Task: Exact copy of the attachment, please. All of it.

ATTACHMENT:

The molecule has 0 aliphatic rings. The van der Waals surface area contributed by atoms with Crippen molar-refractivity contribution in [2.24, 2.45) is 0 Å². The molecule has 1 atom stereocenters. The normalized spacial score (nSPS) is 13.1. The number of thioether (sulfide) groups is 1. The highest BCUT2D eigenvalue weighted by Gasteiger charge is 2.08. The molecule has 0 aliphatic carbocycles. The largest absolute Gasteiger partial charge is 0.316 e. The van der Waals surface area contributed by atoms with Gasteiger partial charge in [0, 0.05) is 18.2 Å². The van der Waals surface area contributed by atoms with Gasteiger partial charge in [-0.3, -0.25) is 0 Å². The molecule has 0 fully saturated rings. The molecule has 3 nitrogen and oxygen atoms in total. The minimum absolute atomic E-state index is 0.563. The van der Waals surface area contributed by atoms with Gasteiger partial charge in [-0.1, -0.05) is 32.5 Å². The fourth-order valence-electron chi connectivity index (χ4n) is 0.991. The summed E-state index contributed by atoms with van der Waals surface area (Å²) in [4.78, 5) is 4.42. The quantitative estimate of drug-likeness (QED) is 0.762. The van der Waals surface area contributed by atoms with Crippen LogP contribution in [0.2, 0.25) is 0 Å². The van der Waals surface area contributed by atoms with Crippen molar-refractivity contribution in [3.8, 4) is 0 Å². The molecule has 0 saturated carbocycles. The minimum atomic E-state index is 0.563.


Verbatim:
The molecule has 0 aliphatic rings. The van der Waals surface area contributed by atoms with Crippen molar-refractivity contribution in [2.24, 2.45) is 0 Å². The molecule has 1 atom stereocenters. The normalized spacial score (nSPS) is 13.1. The number of thioether (sulfide) groups is 1. The highest BCUT2D eigenvalue weighted by Gasteiger charge is 2.08. The molecule has 0 aliphatic carbocycles. The largest absolute Gasteiger partial charge is 0.316 e. The van der Waals surface area contributed by atoms with Gasteiger partial charge in [0, 0.05) is 18.2 Å². The van der Waals surface area contributed by atoms with Gasteiger partial charge in [-0.3, -0.25) is 0 Å². The molecule has 0 fully saturated rings. The molecule has 3 nitrogen and oxygen atoms in total. The minimum absolute atomic E-state index is 0.563. The van der Waals surface area contributed by atoms with Gasteiger partial charge in [-0.1, -0.05) is 32.5 Å². The fourth-order valence-electron chi connectivity index (χ4n) is 0.991. The summed E-state index contributed by atoms with van der Waals surface area (Å²) in [4.78, 5) is 4.42. The quantitative estimate of drug-likeness (QED) is 0.762. The van der Waals surface area contributed by atoms with Crippen LogP contribution in [0.2, 0.25) is 0 Å². The van der Waals surface area contributed by atoms with Crippen molar-refractivity contribution in [3.8, 4) is 0 Å². The molecule has 0 saturated carbocycles. The minimum atomic E-state index is 0.563.